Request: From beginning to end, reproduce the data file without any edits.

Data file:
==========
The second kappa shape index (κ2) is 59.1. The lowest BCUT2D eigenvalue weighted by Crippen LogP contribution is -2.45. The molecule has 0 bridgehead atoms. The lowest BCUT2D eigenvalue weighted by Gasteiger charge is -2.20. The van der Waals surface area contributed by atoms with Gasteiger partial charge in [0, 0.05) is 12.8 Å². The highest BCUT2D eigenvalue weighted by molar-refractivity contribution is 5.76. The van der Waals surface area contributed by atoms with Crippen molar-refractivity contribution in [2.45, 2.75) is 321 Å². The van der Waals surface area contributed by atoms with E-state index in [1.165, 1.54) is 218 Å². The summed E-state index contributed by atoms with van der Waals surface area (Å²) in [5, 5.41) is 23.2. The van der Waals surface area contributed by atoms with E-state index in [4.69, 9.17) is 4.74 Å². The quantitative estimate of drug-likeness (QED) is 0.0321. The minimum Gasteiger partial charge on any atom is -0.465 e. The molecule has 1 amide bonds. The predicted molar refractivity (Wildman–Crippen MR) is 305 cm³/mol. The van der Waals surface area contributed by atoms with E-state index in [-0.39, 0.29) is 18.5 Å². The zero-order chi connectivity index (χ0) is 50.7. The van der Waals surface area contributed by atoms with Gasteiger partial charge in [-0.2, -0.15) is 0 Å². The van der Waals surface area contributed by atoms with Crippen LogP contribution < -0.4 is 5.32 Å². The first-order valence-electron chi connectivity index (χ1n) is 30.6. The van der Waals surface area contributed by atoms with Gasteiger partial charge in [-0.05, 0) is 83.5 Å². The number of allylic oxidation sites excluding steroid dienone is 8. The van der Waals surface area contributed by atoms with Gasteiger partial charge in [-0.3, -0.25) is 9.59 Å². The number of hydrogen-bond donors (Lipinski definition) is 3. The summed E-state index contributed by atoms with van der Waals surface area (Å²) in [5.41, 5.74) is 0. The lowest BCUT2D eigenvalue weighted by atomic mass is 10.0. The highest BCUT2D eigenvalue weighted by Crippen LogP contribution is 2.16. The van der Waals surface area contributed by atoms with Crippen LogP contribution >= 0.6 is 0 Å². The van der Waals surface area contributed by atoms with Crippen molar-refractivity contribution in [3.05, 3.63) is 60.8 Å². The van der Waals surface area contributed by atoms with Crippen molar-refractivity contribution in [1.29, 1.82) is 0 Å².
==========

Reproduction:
The second kappa shape index (κ2) is 59.1. The lowest BCUT2D eigenvalue weighted by Crippen LogP contribution is -2.45. The molecule has 0 bridgehead atoms. The lowest BCUT2D eigenvalue weighted by Gasteiger charge is -2.20. The van der Waals surface area contributed by atoms with Gasteiger partial charge in [0, 0.05) is 12.8 Å². The highest BCUT2D eigenvalue weighted by molar-refractivity contribution is 5.76. The van der Waals surface area contributed by atoms with Crippen molar-refractivity contribution in [2.45, 2.75) is 321 Å². The van der Waals surface area contributed by atoms with E-state index in [1.165, 1.54) is 218 Å². The summed E-state index contributed by atoms with van der Waals surface area (Å²) in [5, 5.41) is 23.2. The van der Waals surface area contributed by atoms with E-state index in [4.69, 9.17) is 4.74 Å². The quantitative estimate of drug-likeness (QED) is 0.0321. The minimum Gasteiger partial charge on any atom is -0.465 e. The molecule has 1 amide bonds. The predicted molar refractivity (Wildman–Crippen MR) is 305 cm³/mol. The van der Waals surface area contributed by atoms with E-state index in [-0.39, 0.29) is 18.5 Å². The zero-order chi connectivity index (χ0) is 50.7. The van der Waals surface area contributed by atoms with Gasteiger partial charge in [-0.2, -0.15) is 0 Å². The van der Waals surface area contributed by atoms with Crippen LogP contribution < -0.4 is 5.32 Å². The first-order valence-electron chi connectivity index (χ1n) is 30.6. The van der Waals surface area contributed by atoms with Gasteiger partial charge in [-0.05, 0) is 83.5 Å². The number of allylic oxidation sites excluding steroid dienone is 8. The van der Waals surface area contributed by atoms with Gasteiger partial charge in [-0.3, -0.25) is 9.59 Å². The number of hydrogen-bond donors (Lipinski definition) is 3. The summed E-state index contributed by atoms with van der Waals surface area (Å²) in [5.41, 5.74) is 0. The lowest BCUT2D eigenvalue weighted by atomic mass is 10.0. The highest BCUT2D eigenvalue weighted by Crippen LogP contribution is 2.16. The van der Waals surface area contributed by atoms with Crippen LogP contribution >= 0.6 is 0 Å². The van der Waals surface area contributed by atoms with Crippen molar-refractivity contribution in [3.05, 3.63) is 60.8 Å². The van der Waals surface area contributed by atoms with Crippen molar-refractivity contribution in [1.29, 1.82) is 0 Å².